People who abuse others often blame the victim for their behavior and may threaten and intimidate the victim into silence.  Survivors later feel ashamed and guilty about not doing something to stop the abuse or they continue to feel responsible for it.  Self-blame creates guilt and shame and can add years of suffering. 

Because sexual abuse can occur in pleasure zones, the body can respond automatically to stimulation.  Pleasurable physical sensations, lubrication or even orgasm can occur.  The survivor’s emotional reactions and physical responses were not in sync which will cause confusion and intense negative feelings.  The person ends up feeling guilty or ashamed because they experienced some good feelings at some point during the assault or molestation.  This is often the most difficult area for the client to work on and most clients do not bring it up.  Most likely, you will need to approach the possibility of this aspect.  You can begin by talking about other survivors who experienced moments of pleasurable sensations amidst the act of violence.  Hopefully this will open the door to doing some tapping around this very difficult emotion.

Specific Events

There may be one event or many.  You may collapse the problem with one story or it may take several.  You can reassure your client that if there are dozens and dozens of incidents, you will not have to go through every single one.  As most of the incidents are likely to be related to a general theme, they will have some connection with each other and as one is resolved, others will resolve with it.  Sometimes you will come to this specific event in a spontaneous and/or unexpected manner.  Other times the client will choose to confront the memory at a specific session.  Use tapping to take the edge off before going into the story whenever necessary.  Begin tapping on very general issues or address the specific issue in a very global way.  Listen to the client’s language and use it in your phrasing.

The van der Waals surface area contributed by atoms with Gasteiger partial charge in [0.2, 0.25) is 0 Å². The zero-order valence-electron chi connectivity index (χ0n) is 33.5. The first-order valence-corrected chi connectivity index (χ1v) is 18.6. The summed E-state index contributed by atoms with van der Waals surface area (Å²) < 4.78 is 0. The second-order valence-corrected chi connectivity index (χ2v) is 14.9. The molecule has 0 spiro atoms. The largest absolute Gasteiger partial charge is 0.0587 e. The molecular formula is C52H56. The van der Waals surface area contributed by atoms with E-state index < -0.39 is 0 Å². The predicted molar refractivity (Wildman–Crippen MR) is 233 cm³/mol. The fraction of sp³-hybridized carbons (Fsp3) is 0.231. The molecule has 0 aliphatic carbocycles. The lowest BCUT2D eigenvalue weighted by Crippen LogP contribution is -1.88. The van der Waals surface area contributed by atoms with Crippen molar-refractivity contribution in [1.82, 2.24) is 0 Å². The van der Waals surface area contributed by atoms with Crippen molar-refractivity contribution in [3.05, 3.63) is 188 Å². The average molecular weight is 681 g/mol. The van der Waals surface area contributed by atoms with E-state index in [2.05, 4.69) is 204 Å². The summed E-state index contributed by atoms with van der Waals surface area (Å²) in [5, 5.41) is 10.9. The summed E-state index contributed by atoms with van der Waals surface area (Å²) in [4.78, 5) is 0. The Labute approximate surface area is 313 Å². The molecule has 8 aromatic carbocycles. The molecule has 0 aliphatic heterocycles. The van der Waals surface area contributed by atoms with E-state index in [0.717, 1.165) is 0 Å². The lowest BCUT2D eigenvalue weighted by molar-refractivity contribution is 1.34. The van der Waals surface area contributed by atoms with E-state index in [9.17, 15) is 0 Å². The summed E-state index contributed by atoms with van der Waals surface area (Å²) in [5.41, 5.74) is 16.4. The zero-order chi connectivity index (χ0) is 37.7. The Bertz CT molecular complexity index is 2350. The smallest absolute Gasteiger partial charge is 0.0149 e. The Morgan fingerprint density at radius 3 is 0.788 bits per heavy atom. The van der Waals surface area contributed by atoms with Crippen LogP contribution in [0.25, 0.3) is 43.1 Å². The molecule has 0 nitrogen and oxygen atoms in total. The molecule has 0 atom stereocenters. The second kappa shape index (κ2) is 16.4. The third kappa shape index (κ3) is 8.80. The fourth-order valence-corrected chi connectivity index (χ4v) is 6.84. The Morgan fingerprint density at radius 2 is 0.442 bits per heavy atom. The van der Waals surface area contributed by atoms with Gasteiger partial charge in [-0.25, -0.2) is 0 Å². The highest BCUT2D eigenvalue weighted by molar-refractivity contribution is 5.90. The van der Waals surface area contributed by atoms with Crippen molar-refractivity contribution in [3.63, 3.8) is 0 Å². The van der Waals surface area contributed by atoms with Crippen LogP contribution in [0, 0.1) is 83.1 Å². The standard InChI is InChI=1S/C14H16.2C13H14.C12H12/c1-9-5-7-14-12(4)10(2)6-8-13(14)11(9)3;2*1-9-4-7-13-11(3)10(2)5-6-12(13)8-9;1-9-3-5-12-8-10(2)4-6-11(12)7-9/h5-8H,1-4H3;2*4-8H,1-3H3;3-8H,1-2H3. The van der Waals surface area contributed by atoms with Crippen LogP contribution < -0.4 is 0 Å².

Do many rounds of tapping on generalities to reduce the discomfort of facing and remembering the details which may be coming. 

“Even though I don’t want to face this memory…”

“Even though I don’t want to talk about this…”

“Even though I feel upset at the idea of talking about this memory…”

Techniques to handle the specific event

Use EFT techniques to neutralize the traumatic event(s).  If you haven’t done so, familiarize yourself with the Tearless Trauma Technique at http://www.emofree.com/trauma/tearless.htm

 the Movie Technique at

http://www.emofree.com/tutorial/tutorcthree.htm

and the Tell the Story Technique at

http://www.emofree.com/tutorial/tutorltwelve.htm

If you have  a history of childhood sexual abuse, I strongly suggest that you resolve your own issues before working with anyone else who has this history.  You can be re-traumatized by other people’s stories and you will almost certainly not be as effective as you otherwise could be for your client.

Best wishes,

Jayne Morgan-Kidd